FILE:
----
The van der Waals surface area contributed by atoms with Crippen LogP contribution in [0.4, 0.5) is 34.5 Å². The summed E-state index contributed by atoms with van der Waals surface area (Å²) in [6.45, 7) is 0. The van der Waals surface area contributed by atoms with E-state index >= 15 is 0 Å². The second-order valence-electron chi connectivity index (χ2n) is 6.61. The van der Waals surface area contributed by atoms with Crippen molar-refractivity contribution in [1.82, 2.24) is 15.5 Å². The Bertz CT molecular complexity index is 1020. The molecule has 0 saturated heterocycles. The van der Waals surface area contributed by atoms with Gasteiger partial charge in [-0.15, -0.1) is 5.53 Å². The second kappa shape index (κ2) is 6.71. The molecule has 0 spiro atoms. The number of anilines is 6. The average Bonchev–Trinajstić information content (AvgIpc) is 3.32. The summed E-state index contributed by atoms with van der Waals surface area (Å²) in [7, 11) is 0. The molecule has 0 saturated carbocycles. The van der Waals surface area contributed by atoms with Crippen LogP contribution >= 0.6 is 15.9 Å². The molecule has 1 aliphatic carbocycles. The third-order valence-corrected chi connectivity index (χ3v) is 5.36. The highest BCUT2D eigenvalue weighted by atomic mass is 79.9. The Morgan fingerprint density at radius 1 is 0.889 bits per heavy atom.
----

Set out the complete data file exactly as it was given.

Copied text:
The van der Waals surface area contributed by atoms with Crippen LogP contribution in [0.4, 0.5) is 34.5 Å². The summed E-state index contributed by atoms with van der Waals surface area (Å²) in [6.45, 7) is 0. The van der Waals surface area contributed by atoms with E-state index >= 15 is 0 Å². The second-order valence-electron chi connectivity index (χ2n) is 6.61. The van der Waals surface area contributed by atoms with Crippen molar-refractivity contribution in [1.82, 2.24) is 15.5 Å². The Bertz CT molecular complexity index is 1020. The molecule has 0 saturated heterocycles. The van der Waals surface area contributed by atoms with Gasteiger partial charge in [-0.15, -0.1) is 5.53 Å². The second kappa shape index (κ2) is 6.71. The molecule has 0 spiro atoms. The number of anilines is 6. The average Bonchev–Trinajstić information content (AvgIpc) is 3.32. The summed E-state index contributed by atoms with van der Waals surface area (Å²) in [7, 11) is 0. The molecule has 0 saturated carbocycles. The van der Waals surface area contributed by atoms with Crippen LogP contribution >= 0.6 is 15.9 Å². The molecule has 1 aliphatic carbocycles. The third-order valence-corrected chi connectivity index (χ3v) is 5.36. The highest BCUT2D eigenvalue weighted by atomic mass is 79.9. The Morgan fingerprint density at radius 1 is 0.889 bits per heavy atom.